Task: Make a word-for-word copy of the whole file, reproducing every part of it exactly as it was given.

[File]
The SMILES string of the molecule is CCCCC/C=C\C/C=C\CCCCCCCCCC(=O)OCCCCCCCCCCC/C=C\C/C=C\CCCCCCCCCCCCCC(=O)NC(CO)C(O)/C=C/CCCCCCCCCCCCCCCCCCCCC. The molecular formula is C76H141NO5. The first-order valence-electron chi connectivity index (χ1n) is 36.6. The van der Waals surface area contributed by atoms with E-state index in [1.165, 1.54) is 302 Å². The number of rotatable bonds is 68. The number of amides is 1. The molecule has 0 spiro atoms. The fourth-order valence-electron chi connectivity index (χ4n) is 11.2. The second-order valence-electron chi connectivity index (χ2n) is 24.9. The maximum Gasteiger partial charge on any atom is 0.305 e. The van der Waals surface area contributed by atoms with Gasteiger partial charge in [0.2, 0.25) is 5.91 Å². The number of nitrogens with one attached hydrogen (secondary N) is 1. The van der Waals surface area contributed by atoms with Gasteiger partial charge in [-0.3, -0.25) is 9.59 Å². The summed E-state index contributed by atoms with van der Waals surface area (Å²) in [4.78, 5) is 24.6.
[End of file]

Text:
The SMILES string of the molecule is CCCCC/C=C\C/C=C\CCCCCCCCCC(=O)OCCCCCCCCCCC/C=C\C/C=C\CCCCCCCCCCCCCC(=O)NC(CO)C(O)/C=C/CCCCCCCCCCCCCCCCCCCCC. The molecular formula is C76H141NO5. The first-order valence-electron chi connectivity index (χ1n) is 36.6. The van der Waals surface area contributed by atoms with E-state index in [1.165, 1.54) is 302 Å². The number of rotatable bonds is 68. The number of amides is 1. The molecule has 0 spiro atoms. The fourth-order valence-electron chi connectivity index (χ4n) is 11.2. The second-order valence-electron chi connectivity index (χ2n) is 24.9. The maximum Gasteiger partial charge on any atom is 0.305 e. The van der Waals surface area contributed by atoms with Gasteiger partial charge in [0.2, 0.25) is 5.91 Å². The number of nitrogens with one attached hydrogen (secondary N) is 1. The van der Waals surface area contributed by atoms with Gasteiger partial charge in [-0.3, -0.25) is 9.59 Å². The summed E-state index contributed by atoms with van der Waals surface area (Å²) in [4.78, 5) is 24.6.